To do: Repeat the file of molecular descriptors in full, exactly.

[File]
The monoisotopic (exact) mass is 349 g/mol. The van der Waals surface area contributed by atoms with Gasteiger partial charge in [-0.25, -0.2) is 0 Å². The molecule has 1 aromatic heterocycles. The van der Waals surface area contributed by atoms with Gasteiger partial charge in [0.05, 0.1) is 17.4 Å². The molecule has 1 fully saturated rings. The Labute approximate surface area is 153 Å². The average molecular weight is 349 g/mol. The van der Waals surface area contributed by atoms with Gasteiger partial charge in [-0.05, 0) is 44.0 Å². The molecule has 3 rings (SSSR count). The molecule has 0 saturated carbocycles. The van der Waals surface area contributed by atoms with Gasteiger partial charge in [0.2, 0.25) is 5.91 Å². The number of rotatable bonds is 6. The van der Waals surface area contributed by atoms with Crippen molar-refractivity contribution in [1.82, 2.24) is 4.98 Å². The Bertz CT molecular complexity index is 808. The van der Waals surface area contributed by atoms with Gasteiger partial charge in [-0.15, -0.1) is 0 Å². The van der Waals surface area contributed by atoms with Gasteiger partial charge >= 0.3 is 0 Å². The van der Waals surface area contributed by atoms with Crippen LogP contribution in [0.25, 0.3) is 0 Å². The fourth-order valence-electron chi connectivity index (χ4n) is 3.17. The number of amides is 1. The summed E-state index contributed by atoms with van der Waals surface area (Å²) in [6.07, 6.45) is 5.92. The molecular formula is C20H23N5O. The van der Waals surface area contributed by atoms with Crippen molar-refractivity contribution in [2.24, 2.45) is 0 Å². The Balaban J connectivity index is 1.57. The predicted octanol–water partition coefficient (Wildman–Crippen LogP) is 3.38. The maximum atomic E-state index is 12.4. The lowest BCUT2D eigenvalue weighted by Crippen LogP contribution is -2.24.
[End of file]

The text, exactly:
The monoisotopic (exact) mass is 349 g/mol. The van der Waals surface area contributed by atoms with Gasteiger partial charge in [-0.25, -0.2) is 0 Å². The molecule has 1 aromatic heterocycles. The van der Waals surface area contributed by atoms with Gasteiger partial charge in [0.05, 0.1) is 17.4 Å². The molecule has 1 fully saturated rings. The Labute approximate surface area is 153 Å². The average molecular weight is 349 g/mol. The van der Waals surface area contributed by atoms with Gasteiger partial charge in [-0.05, 0) is 44.0 Å². The molecule has 3 rings (SSSR count). The molecule has 0 saturated carbocycles. The van der Waals surface area contributed by atoms with Gasteiger partial charge in [0.2, 0.25) is 5.91 Å². The number of rotatable bonds is 6. The van der Waals surface area contributed by atoms with Crippen molar-refractivity contribution in [1.82, 2.24) is 4.98 Å². The Bertz CT molecular complexity index is 808. The van der Waals surface area contributed by atoms with Gasteiger partial charge in [-0.15, -0.1) is 0 Å². The van der Waals surface area contributed by atoms with Gasteiger partial charge >= 0.3 is 0 Å². The van der Waals surface area contributed by atoms with Crippen LogP contribution in [0.25, 0.3) is 0 Å². The fourth-order valence-electron chi connectivity index (χ4n) is 3.17. The number of amides is 1. The summed E-state index contributed by atoms with van der Waals surface area (Å²) in [6.07, 6.45) is 5.92. The molecular formula is C20H23N5O. The van der Waals surface area contributed by atoms with Crippen molar-refractivity contribution in [2.24, 2.45) is 0 Å². The Balaban J connectivity index is 1.57. The predicted octanol–water partition coefficient (Wildman–Crippen LogP) is 3.38. The maximum atomic E-state index is 12.4. The lowest BCUT2D eigenvalue weighted by Crippen LogP contribution is -2.24.